Regarding the second statement, once again you quote out of context, which seems to be a common practice of yours and doubtless a nasty habit you picked up from junk media (most of the media nowadays are junk media which, presumably, is why so many people no longer know how to read, or indeed how to think). I was responding to Gene’s point (i.e. AA’s point) in which he said: “You know, we read a lot into the NT and into Jesus' teachings and words. We also read a lot of modern, Enlightenment rationalism/egalitarianism into Scripture…you know, I missed that part in Scripture where Jesus embraced homosexuality, condoned aberrant sexual behavior and orientation, and encouraged his followers to embrace and be open to the homosexual lifestyle. I just couldn't find that anywhere no matter where I looked.” So, Gene/AA was arguing that Jesus didn’t embrace homosexuality anywhere, and I responded by saying that He did not condemn it either. Neither of us was addressing Church teaching based on other sources. Get it?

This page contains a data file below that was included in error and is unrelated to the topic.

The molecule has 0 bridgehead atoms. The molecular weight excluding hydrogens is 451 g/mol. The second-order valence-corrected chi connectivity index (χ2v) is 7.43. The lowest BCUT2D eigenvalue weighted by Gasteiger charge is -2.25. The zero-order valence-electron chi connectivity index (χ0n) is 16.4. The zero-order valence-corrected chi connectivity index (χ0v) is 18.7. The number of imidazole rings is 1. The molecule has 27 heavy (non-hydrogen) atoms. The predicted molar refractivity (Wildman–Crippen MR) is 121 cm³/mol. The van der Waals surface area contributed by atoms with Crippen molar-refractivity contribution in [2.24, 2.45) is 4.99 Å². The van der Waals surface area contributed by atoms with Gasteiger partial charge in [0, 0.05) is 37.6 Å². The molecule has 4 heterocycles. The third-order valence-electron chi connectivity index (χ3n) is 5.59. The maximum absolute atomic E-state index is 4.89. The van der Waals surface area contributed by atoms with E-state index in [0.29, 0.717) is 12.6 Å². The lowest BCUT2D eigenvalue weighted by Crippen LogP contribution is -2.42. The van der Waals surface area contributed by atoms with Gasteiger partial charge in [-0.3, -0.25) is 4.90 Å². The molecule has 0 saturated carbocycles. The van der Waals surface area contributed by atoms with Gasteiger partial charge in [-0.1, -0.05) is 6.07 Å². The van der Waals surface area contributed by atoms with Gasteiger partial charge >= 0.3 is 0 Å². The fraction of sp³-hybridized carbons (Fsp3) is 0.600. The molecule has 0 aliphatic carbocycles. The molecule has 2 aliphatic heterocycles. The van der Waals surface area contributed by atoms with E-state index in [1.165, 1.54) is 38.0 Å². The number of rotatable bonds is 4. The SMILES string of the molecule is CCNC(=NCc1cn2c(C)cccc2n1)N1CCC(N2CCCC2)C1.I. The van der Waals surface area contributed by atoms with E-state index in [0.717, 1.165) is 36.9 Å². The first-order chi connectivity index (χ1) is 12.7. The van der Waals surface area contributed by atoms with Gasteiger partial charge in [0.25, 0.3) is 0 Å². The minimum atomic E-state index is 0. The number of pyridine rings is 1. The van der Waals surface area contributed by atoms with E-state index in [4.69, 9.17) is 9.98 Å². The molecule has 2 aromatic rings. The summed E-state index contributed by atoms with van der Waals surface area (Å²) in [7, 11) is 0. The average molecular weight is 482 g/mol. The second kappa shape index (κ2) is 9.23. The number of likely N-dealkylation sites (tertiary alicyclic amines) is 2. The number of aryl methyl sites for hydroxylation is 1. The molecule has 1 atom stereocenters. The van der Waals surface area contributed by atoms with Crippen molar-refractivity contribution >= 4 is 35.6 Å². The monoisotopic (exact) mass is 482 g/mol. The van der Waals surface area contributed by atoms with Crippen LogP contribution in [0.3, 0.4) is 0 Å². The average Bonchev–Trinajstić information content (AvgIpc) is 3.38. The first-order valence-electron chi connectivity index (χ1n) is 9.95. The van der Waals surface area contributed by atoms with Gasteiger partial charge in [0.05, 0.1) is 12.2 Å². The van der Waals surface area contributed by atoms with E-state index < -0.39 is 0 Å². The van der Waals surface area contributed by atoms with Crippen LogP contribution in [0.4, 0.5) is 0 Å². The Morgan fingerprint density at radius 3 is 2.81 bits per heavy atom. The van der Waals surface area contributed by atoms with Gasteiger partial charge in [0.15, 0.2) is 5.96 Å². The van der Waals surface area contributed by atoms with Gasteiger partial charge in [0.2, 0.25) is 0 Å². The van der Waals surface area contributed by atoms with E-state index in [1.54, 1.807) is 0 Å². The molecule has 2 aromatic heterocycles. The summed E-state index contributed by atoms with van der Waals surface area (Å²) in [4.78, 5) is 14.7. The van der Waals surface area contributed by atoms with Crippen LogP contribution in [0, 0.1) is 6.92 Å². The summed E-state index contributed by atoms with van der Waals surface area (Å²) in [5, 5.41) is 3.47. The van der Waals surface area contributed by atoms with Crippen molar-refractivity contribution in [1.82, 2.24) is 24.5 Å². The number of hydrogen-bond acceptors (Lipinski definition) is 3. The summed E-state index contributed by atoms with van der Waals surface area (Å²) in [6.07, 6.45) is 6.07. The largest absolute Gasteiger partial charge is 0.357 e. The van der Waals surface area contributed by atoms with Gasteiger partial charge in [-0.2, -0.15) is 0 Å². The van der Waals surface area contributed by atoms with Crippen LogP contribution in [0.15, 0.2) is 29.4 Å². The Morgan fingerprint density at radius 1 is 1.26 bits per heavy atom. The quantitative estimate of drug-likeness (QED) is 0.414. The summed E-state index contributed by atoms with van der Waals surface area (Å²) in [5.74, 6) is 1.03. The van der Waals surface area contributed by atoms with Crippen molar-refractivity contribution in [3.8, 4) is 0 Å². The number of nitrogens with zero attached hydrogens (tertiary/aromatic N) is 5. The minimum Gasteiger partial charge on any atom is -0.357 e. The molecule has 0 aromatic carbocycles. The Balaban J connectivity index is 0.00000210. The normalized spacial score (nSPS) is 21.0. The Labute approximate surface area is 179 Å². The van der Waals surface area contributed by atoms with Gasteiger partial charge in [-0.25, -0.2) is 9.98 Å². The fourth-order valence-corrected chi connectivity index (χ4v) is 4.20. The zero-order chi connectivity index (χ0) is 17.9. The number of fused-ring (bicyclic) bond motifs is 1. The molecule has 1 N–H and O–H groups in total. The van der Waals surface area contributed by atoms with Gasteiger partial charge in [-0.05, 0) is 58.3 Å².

So, is that the best you’ve got to support you assertion that I make “plenty of negative statements about those who oppose homosexuality”? Pretty thin pickings if you ask me. But that is hardly surprising. You really can’t find any, can you?

You can speculate all you like about “personal reasons” I may have for being more thoughtful about how best to uphold the Church’s teachings on various matters. For my part, I speculate about “personal reasons” people may have for being so stridently militant (or, in the words of Pope Francis for “obsessing”) about sex.

In case you had not noticed, we are not at war with Islam but with some very extreme radicals, although I have no doubt that the misguided policies and sentiments of people such as yourself and Gene/AA will continually make us many more enemies in the Islamic world, as indeed they already have.

As for the parade, sorry, but I have not had a chance to research it yet – and, boy, do I understand the need to research and confirm (in fact, usually disconfirm) your assertions!




George said...